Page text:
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The Senate’s Rejection of Debo Adegbile Sets a Dangerous Precedent | The Nation

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The Senate’s Rejection of Debo Adegbile Sets a Dangerous Precedent

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Debo Adegbile

Debo Adegbile in 2009 (AP Photo/Alex Brandon, File)

It was a promising sign last November when the Obama administration nominated Debo Adegbile, one of the country’s most respected civil rights lawyers, to head the Justice Department’s civil rights division. Adegbile spent twelve years at the NAACP’s Legal Defense and Educational Fund (LDF), where he skillfully litigated a wide range of civil rights issues, including twice defending the Voting Rights Act before the Supreme Court. He was endorsed by prominent lawyers on both sides of the aisle, including Paul Clement, the former solicitor general under George W. Bush. His experience would have been a vital asset, especially as the Justice Department navigates the fallout from the Court’s decision last June gutting a key section of the VRA.

Instead, Adegbile’s nomination suffered an unceremonious defeat on March 5, when seven Democrats joined with every Republican senator to sink him. Adegbile was the victim of a vicious smear campaign, attacked because the LDF had challenged the death sentence of Mumia Abu-Jamal on the grounds of improper jury selection. The US Court of Appeals sided with the LDF twice, commuting Abu-Jamal’s sentence to life without parole in 2012. But despite Adegbile’s limited involvement in the case, and the LDF’s success in court, his name and the words “cop killer” were plastered across the right-wing blogosphere and on Fox News. An aggressive lobbying campaign by the Fraternal Order of Police, aided by Pennsylvania Senator Pat Toomey, convinced skittish red-state Democrats as well as two in the Philadelphia media market—Pennsylvania’s Bob Casey and Delaware’s Chris Coons—to join with Republicans in torpedoing Adegbile.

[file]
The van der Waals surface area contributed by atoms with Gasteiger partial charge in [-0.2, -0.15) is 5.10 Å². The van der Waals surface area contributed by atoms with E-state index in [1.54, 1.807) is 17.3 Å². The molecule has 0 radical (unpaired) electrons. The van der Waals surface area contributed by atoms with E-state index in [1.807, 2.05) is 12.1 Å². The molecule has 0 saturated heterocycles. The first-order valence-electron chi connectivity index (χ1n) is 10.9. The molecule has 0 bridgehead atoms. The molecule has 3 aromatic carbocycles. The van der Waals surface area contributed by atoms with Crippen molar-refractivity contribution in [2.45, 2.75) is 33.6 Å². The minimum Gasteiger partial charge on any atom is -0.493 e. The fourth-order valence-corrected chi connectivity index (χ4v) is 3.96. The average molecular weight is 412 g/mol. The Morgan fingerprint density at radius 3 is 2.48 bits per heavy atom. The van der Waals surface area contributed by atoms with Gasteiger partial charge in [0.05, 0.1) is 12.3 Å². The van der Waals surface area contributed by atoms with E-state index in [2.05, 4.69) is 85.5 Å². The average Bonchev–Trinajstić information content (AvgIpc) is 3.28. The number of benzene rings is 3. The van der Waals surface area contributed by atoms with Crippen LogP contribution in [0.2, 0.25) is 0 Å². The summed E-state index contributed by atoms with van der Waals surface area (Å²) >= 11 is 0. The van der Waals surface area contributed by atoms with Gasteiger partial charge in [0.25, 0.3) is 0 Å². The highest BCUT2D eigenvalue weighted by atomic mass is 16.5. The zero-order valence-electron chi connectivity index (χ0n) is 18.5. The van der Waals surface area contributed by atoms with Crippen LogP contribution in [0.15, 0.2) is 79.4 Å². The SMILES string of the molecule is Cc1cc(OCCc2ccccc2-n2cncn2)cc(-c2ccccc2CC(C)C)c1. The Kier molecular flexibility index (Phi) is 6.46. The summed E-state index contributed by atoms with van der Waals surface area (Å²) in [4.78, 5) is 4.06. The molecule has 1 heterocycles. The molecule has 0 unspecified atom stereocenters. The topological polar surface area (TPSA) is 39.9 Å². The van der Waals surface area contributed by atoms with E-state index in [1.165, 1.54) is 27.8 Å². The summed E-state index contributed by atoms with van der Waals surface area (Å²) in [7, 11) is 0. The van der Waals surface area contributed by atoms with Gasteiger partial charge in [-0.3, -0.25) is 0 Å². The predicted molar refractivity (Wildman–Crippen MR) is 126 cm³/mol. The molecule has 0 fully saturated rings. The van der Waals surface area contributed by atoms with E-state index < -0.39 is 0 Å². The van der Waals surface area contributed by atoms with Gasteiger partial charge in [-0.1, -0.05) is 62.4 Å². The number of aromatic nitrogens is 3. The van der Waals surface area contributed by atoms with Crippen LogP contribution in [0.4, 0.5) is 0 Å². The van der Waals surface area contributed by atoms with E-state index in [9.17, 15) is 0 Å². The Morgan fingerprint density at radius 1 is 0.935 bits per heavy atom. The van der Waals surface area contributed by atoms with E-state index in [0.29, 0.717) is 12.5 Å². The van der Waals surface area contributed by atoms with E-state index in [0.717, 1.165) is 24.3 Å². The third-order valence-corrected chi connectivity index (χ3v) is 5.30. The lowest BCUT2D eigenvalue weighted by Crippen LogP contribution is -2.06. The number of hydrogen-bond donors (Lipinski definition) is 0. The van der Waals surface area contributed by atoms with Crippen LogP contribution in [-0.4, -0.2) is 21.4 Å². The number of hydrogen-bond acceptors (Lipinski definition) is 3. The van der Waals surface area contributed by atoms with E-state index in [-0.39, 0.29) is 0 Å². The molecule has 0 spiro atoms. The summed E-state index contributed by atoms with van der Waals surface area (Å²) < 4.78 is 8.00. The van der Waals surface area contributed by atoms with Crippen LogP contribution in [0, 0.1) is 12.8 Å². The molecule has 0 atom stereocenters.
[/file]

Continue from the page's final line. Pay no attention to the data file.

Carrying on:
His defeat sets a number of dangerous precedents. The first is the assumption that lawyers can be considered responsible for the actions of their clients. A bedrock principle of the American legal system—that everyone is entitled to a fair trial, including legal representation—was turned on its head in the attack on Adegbile. He also suffered from a brazen double standard. While in private practice, John Roberts worked pro bono to defend a Florida man convicted of murdering eight people, but that didn’t stop the Senate from confirming him as chief justice. Senator Tom Harkin suggested that the reason is because Roberts is white and Adegbile is black (his father is Nigerian and his mother is Irish). Whether or not race was a factor, race-based politics certainly was. His civil rights advocacy, in the eyes of many GOP senators, made him a liability to head the civil rights division. So an oil industry lobbyist can become interior secretary (Gale Norton) and an anti-union activist can become labor secretary (Elaine Chao), but apparently a civil rights lawyer cannot become head of the civil rights division.

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Although it was created under Dwight Eisenhower, a Republican, conservatives have been trying to weaken the civil rights division ever since the Nixon years. The Bush administration stacked it with ideologues who overruled and purged career lawyers. Adegbile’s expertise, especially on voting rights, led GOP senators to oppose him at a time when Republicans are passing new voting restrictions across the country. As majority leader Harry Reid said of his Republican colleagues, “They don’t want people to vote.”

The Senate blocked Adegbile the same week that the country observed the forty-ninth anniversary of “Bloody Sunday,” when Alabama state troopers brutally beat voting rights activists attempting to march from Selma to Montgomery. We’ve come a long way on civil rights, but the defeat of Adegbile shows that we still have a long way to go.

Read Next: Ari Berman on why a voting rights act is necessary

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